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As warmer weather takes hold (in areas of the country where that's a factor), used car prices are often in step with the climbing temperatures.

Not so this year, says the National Automobile Dealers Association, which produces a used car guide from data it gathers from vehicle auctions. This year prices paid by auto dealers (who then retail what they're able to pick up) have softened in all but one category -- passenger cars.

Terrence Wynne, director of editorial services for NADA Used Car Guide, blames a sluggish economy for much of the price softening. "The demand has slowed, especially for the new end side of the market and that contracting economy affects the dealer's ability to go in and buy at auction," he said. "They are tightening their purse strings as well."

Among the highest declines in the first quarter were pickup trucks, average prices fell 3.3 percent from the previous quarter. Crossover prices fell 2.7 percent on average and prices for SUVs fell by 2.6 percent.

Vans commanded slightly less than in the previous quarter, just 0.3 percent.

The modest climb in prices for passenger cars -- 0.4 percent -- may be attributed to demand for more fuel-efficient vehicles, Wynne noted.

And as demand affects pricing, so does supply, which in the case of passenger cars is a function of how many vehicles left rental fleets.

"There's a natural volume cycle that factors in the prior year and prior three year sales," Wynne said.

As consumers gravitate toward more fuel-efficient vehicles, how are hybrids faring?

Wynne said an increase in the availability of used hybrids has helped ease what began as a premium priced category. "They were the latest and greatest but now that there's an increase in the used supply, some of that pricing has modified. But with the cost of energy, there's certainly as much or more demand now than in the past."

The latest softening of used car prices is reminiscent of the most recent slump, which occurred in 2002 and lasted about a year.

Wynne said he expects to see a continued softening of prices, "for about the next year."

After that, "we'll probably cycle out of it and see some price strength return to the market."

Wynne does say he doesn't expect the current downturn in used car prices to be as deep as it was in 2002.

"We had a whole slew of other issues, including 9/11 to contend with. The pricing behavior was the same, but I just don't think it's going to be as deep."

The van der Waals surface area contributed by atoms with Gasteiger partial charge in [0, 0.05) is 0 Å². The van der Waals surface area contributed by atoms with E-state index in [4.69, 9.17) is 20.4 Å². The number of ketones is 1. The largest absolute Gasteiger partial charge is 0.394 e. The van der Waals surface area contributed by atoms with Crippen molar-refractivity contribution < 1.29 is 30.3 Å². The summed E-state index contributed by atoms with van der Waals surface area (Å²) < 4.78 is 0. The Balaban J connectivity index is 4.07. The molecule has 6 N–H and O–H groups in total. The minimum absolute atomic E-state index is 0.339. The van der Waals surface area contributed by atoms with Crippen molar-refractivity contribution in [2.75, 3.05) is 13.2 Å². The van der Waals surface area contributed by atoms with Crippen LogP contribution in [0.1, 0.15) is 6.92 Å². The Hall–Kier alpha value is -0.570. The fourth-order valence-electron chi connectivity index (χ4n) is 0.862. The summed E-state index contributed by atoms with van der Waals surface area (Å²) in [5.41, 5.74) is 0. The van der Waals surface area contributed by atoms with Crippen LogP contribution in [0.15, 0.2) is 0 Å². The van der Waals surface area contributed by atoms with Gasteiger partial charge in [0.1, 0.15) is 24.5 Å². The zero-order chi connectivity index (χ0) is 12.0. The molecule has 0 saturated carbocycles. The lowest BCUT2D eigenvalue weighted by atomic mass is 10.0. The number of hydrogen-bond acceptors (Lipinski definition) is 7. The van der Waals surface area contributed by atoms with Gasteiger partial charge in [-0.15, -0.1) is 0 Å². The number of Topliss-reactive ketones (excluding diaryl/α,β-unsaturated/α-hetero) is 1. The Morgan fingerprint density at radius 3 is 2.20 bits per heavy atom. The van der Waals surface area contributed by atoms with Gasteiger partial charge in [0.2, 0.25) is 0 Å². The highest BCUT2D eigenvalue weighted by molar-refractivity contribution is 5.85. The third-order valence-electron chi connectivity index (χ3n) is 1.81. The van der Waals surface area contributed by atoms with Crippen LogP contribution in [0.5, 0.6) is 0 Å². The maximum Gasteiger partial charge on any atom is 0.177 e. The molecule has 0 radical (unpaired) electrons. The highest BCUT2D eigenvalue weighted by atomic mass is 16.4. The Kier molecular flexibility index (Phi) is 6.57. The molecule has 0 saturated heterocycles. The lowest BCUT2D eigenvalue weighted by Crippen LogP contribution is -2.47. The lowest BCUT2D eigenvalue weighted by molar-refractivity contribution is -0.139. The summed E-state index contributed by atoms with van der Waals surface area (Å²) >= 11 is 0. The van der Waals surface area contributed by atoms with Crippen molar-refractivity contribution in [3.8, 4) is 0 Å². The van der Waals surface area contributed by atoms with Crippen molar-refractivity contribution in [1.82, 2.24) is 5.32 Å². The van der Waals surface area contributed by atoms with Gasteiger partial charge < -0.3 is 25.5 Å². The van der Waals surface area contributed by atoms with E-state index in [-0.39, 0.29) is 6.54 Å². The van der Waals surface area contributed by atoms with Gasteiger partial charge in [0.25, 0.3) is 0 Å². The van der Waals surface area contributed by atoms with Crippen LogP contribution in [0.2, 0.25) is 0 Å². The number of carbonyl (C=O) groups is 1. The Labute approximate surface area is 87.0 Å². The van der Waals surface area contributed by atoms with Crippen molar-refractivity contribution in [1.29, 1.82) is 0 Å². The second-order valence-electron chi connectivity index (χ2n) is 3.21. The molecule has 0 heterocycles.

For consumers eyeing a used vehicle as their next automotive purchase, NADA, through its NADA Guides (www.nadaguides.com) has put together strategies for locating and pricing used vehicles, plus tips on how to evaluate the condition of a pre-owned car or truck.

Here are some to keep in mind:

  • Starting from the exterior, stand at the front and rear of the car, looking down each side to see if things are straight. Notice sagging or rippling areas, uneven lines, or uneven body moldings and crooked trim, and you may be dealing with a car or truck that's had some bodywork done. Also check out openings around the doors, hood and trunk for space that's uniform in size. Fresh rust proofing underneath may be a sign of recent repairs.
  • Open and shut doors to check for smoothness. Do the fasteners align or appear to be readjusted? Make sure doors seal well when they're closed to prevent wind from entering the vehicle.
  • Check all the vehicle's lights (turn signals included) to ensure they're in good working order. And don't forget things like mirror controls, trunk and fuel-door releases, even cup holders. They can make a big difference to your ultimate enjoyment of the vehicle.
  • Inside the vehicle, the condition of carpets and mats is an important first step. Also key is sitting in the driver's seat to assess comfort, ability to reach controls, and visibility. From the passenger seat, you'll get a feel for how easy it is for your passengers (or you) to enter and exit the vehicle.
  • Finally, check out the engine bay. Are there fresh signs of shiny oil or other wet spots that might indicate an oil or fluid leak (check under the car or move it out of the parking spot)? Be sure to check for cracks in the belts and hoses, too. Also take time to check out the condition of the battery, exhaust, fluid levels, how the vehicle sounds while idling -- any unusual engine noises could mean a sign of serious problems (purring is preferred).

Read More About Used Cars:

- Consumer Reports Best Used Cars

- Best and Worst Certified Used Vehicles

- Best Used Fuel Efficient Cars from Consumer Reports



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